There are, in the sculpture of the Meiji Period, not only wood and ivory carving, but also are other carving work such as choshitsu, in which dozens of layers of colored lacquer are painted onto a plain surface and then carved, and chogan, where various engraved materials are inlayed into wood or ivory.
From ancient times people have carved wood, stone, bone, ivory, horn, and shell, and produced tools for daily life and armor, as well as various creations and decorations to be offered up to deities in religious ceremonies. Here in Japan as Buddhism flourished, carving techniques developed mainly for use on its abundant fine wood in the carving of Buddhas or for architectural decoration, and by the Edo Period, professional carvers of various kinds, including sculptors of Buddhist images and carvers for shrines and temples as well as mask or netsuke craftsman, had appeared and vied with one another. After the Meiji Restoration, however, domestic demand underwent a drastic change because of changes in manners and customs and the loss of patrons, with the result that many craftsmen were forced to turn to other fields. On the other hand, overseas markets opened up, and the remaining carvers found a means of survival in producing netsuke for trade, which were highly popular among Europeans and Americans. Therefore, ornaments in the form of realistically elaborated netsuke, genre style human figures depicting popular customs that reflected European and American tastes, and fancily decorated furnishings were produced in large quantities to be shipped overseas. And with the opening domestically of national industrial exhibitions and various art fairs, Japan gradually regained its economic vigor, and great artists such as Asahi Gyokuzan, Ishikawa Komei and Takamura Koun emerged to flourish.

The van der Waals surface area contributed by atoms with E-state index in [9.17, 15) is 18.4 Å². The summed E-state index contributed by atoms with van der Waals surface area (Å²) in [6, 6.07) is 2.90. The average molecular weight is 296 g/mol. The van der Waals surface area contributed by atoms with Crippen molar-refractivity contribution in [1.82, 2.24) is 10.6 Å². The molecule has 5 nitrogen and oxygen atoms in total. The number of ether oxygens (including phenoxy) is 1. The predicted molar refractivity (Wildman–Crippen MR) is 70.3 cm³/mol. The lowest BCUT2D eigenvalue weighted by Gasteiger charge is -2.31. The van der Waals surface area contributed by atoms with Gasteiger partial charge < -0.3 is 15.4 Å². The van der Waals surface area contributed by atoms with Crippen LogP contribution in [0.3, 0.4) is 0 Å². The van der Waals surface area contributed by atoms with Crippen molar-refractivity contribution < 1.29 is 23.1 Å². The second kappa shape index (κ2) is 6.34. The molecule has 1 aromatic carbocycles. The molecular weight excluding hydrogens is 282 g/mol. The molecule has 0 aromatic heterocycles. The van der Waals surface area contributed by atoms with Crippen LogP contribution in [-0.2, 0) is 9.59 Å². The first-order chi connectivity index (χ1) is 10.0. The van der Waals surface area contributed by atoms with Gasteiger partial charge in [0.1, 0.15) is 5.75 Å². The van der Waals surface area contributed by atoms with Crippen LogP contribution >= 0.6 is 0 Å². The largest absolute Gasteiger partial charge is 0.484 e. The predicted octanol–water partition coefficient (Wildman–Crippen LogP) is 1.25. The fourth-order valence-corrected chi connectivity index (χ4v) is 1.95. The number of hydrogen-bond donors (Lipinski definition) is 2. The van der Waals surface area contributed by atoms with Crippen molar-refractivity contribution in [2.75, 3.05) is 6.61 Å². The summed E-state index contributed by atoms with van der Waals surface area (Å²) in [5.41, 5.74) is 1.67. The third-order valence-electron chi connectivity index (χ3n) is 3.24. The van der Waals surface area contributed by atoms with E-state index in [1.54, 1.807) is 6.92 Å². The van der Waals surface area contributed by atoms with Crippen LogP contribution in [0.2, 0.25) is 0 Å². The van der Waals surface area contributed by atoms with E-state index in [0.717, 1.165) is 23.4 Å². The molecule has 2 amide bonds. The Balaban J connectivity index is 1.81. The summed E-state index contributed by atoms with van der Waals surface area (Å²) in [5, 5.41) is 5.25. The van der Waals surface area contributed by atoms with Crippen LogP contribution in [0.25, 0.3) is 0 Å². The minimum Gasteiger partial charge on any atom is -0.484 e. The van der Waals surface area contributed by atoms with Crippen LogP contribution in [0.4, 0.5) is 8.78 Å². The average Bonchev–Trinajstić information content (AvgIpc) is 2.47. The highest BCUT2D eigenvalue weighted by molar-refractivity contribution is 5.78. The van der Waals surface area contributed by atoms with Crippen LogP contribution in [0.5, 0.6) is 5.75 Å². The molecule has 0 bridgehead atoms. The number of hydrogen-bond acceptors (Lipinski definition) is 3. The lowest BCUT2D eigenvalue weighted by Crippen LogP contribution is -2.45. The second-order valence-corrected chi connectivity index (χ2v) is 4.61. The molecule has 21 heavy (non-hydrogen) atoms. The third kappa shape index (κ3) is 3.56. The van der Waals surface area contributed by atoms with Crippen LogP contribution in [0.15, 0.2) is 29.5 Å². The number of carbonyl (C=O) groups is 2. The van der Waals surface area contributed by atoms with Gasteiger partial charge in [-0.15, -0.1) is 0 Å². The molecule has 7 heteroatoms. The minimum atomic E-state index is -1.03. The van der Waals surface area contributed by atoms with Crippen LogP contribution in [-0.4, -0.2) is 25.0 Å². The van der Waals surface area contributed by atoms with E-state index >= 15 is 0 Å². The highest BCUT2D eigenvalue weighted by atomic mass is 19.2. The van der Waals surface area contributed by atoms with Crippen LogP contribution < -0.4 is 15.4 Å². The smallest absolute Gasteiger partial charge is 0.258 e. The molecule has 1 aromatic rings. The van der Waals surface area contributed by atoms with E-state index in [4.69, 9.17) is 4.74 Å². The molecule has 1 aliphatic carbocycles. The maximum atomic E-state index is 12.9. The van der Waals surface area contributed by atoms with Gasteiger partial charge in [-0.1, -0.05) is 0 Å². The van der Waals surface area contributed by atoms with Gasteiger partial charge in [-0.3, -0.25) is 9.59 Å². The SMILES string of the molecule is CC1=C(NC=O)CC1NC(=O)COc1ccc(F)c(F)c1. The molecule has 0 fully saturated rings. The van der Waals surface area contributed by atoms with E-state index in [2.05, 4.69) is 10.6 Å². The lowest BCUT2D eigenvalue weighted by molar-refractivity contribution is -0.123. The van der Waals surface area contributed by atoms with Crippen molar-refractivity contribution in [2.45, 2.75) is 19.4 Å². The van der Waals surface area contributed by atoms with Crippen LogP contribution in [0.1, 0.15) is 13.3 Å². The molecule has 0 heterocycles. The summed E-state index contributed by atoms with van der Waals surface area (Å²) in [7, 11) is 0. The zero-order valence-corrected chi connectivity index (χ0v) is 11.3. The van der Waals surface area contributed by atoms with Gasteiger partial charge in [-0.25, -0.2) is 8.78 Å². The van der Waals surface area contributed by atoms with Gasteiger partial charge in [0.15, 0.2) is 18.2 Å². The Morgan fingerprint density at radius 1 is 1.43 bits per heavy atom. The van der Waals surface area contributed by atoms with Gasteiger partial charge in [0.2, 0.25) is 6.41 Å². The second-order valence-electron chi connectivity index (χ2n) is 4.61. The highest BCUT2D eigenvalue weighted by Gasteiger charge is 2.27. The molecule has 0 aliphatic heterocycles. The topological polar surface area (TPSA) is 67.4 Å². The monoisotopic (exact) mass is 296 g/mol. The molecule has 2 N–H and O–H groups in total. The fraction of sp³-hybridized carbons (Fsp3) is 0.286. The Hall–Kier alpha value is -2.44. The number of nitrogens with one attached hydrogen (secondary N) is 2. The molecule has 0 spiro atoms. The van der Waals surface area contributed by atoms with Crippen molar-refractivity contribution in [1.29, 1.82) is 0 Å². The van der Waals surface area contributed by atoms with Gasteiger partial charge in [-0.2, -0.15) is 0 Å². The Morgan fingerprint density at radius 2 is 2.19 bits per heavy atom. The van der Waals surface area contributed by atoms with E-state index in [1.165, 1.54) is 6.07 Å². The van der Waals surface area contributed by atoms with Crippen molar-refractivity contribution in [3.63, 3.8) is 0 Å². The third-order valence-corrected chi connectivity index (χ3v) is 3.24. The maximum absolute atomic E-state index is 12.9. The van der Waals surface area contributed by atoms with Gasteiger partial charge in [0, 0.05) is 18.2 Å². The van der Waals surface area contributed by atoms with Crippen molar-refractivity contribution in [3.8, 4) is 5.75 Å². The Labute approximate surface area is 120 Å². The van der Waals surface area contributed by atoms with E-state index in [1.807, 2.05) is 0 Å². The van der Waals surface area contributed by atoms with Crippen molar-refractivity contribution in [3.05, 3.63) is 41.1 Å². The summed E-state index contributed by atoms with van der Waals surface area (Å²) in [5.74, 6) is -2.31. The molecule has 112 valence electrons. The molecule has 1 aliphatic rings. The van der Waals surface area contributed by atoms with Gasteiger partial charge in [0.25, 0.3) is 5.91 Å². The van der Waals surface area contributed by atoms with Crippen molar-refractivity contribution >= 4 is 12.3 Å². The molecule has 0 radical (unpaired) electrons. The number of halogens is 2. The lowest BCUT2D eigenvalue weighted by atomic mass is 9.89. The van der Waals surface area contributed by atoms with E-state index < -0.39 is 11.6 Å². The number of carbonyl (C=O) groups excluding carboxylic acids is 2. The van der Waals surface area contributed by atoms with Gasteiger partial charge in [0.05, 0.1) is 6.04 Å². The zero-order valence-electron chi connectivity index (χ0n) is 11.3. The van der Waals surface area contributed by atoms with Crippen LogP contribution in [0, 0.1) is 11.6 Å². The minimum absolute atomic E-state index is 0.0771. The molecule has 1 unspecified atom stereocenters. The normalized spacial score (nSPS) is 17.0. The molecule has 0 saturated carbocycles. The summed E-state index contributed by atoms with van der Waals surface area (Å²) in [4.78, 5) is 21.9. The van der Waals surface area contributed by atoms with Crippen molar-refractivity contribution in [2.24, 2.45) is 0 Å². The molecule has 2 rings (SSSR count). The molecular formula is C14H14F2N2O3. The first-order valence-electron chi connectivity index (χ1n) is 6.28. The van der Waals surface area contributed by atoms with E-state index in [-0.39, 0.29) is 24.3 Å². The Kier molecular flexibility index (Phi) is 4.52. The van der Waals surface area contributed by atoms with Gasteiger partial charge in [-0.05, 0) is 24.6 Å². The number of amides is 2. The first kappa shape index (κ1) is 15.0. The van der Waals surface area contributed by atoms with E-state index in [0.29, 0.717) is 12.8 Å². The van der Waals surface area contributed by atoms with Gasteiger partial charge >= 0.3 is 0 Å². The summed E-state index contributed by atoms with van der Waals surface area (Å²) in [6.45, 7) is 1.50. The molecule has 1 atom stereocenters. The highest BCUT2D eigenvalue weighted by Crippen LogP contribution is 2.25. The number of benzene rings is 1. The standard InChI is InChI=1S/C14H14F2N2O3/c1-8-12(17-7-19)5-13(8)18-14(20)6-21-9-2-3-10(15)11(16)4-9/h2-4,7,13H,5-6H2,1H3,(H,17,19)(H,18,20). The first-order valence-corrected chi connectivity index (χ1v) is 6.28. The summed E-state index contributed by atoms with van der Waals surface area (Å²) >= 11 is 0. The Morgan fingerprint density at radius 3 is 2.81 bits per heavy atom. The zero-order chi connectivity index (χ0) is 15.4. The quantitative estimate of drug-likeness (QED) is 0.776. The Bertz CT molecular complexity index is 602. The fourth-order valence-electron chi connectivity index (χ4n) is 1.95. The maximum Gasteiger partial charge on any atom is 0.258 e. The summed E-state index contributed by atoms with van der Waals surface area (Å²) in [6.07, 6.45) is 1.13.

This exhibit presents tsuishitsu lacquer works of Tsuishu Yosei and Henmi Toyo and the chogan works of Asahi Gyokuzan and Tanaka Isshu, as well as the wood and ivory carvings of Takamura Koun, Ishikawa Komei, and Ando Rokuzan. We hope that you appreciate this rare chance in Japan to view the diverse carving arts of the Meiji Period.